“On Saturday, he wished to take a friend to the matinee, and at about 10 o’clock in the morning she went to the Grand Opera-house and bought two tickets at his request. She is a bright octoroon, almost white. She accompanied Mr. Davis to the theater, but when he offered the tickets to the door-keeper, that functionary said that the tickets were not good, and that Davis could have the money paid for them refunded, by applying at the box-office. He went to the ticket-seller and returned the tickets, but refused to accept the money back, as he began to suspect that the exclusion was on account of prejudice against his race. He went outside the Opera-house, and, calling a small-boy, asked the lad to go to the box-office and buy two tickets for him, giving the lad the purchase money, and 10 cents for his trouble. The boy got two tickets, and a moment later, Davis and his lady friend again confronted the ticket-taker.
“The lady was admitted, or was not prevented from passing, perhaps because her fair complexion deceived the door-keeper, but when Davis, two or three feet behind her, offered the tickets, the door-keeper informed him that these tickets, also, were not good. Davis said they had been bought only a few moments before at the box-office, but the ticket-taker still insisted that they were not good, and that he could have his money back. Davis replied that his companion had already been admitted, and that he must also have admission at the same time attempting to press his way through the gate. The gatekeeper took hold of him and forced him out, and called a policeman to remove him. When Davis protested the policeman told him that the managers did not admit colored people to their theater, and that he had better go away. Davis again protested, and said that perhaps the managers did not admit colored people to the house, but that the laws of the country did admit them, and he would try to have them enforced.”
On December 10th, 1879, the New York Times reported “The Grand Jury of the United States Circuit Court” issued an indictment of Samuel D. Singleton, “door-keeper of the Grand Opera-house” for “violation of the Civil Rights bill. His offense consists of refusing admission to, and ejecting from, the theatre a young colored man named William R. Davis, Jr., about a month ago. The punishment, on conviction, is fine or imprisonment, or both, and this is the first criminal proceeding under that act ever begun in this State.” The Times, on January 15th, 1880, reported that the case was presented in the United States Circuit Court but held over until the next term.
At the initial hearing, the defense counsel for Singleton argued that the Civil Rights Act was unconstitutional. The case was heard again on March 9th, 1880 and sent to the Supreme Court with a request for “early adjudication.”
On October 16, 1883, the New York Times announced the Supreme Court had reached a decision in U.S. v. Singleton and the other Civil Rights cases.
“The most important decision rendered by the Supreme Court of the United States to-day was that in the five cases commonly known as the civil rights cases, which were submitted to the court on printed arguments about a year ago . . . These cases were all based on the first and second sections of the Civil Rights act of 1875, and were respectively prosecutions under that act for not admitting certain colored persons to equal accommodations and privileges in inns or hotels, in railroad cars, and in theatres. The defense set up in every case was the alleged unconstitutionality of the law.”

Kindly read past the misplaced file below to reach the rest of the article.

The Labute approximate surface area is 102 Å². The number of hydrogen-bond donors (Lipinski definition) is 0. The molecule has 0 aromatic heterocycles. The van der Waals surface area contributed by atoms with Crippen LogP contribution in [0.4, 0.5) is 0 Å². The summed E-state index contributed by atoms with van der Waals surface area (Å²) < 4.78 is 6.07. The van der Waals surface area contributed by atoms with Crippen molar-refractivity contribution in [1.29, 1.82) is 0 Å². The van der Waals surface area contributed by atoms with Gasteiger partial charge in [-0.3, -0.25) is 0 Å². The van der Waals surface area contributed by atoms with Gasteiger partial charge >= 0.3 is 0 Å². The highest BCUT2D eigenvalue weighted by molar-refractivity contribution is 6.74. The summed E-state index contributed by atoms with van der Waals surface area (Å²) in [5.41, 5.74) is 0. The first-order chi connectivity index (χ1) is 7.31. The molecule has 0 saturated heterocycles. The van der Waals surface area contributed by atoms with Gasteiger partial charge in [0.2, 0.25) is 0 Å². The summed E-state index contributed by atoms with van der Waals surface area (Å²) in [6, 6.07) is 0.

According to a companion editorial (New York Times, October 16th, 1883):
“The Supreme Court of the United States has finally decided against the constitutionality of the Civil Rights act of March 1st, 1875, in a number of cases from various parts of the country submitted to the court a year ago on written arguments. The act provided that all persons within the jurisdiction of the United States should be entitled to equal accommodations and privileges in inns, public conveyances on land and water, and in theatres and other places of public amusement, subject only to conditions established by law and applicable alike to persons of every race and color.”
The Times editorial concluded “the decision is not likely to have any considerable practical effect, for the reason that the act of 1875 has never been enforced . . . There is a good deal of unjust prejudice against negroes, and they should be treated on their merits as individuals precisely as other citizens are treated in like circumstances. But it is doubtful if social privileges can be successfully dealt with by legislation of any kind. At any rate, it is now certain that they are beyond the jurisdiction of the Federal Congress. If anything can be done for their benefit it must be through State legislation”..
By narrowing the scope of the 14th Amendment, the Supreme Court overrode by Congressional action and the clear intent of the 14th Amendment. If, as anticipated, the Supreme Court uses Dobbs v. Jackson Women’s Health Organization to reverse Roe v. Wade, conservative judges will once again strip away constitutionally guaranteed rights of Americans.
Illustrations, from above: New York Times headline, November 25, 1879, pg. 8; Grand Opera House, northwest corner, West 23rd Street and Eighth Avenue, Manhattan, c. 1937 courtesy NYPL; and the Burning of the Grand Opera House, NYT June 30, 1960.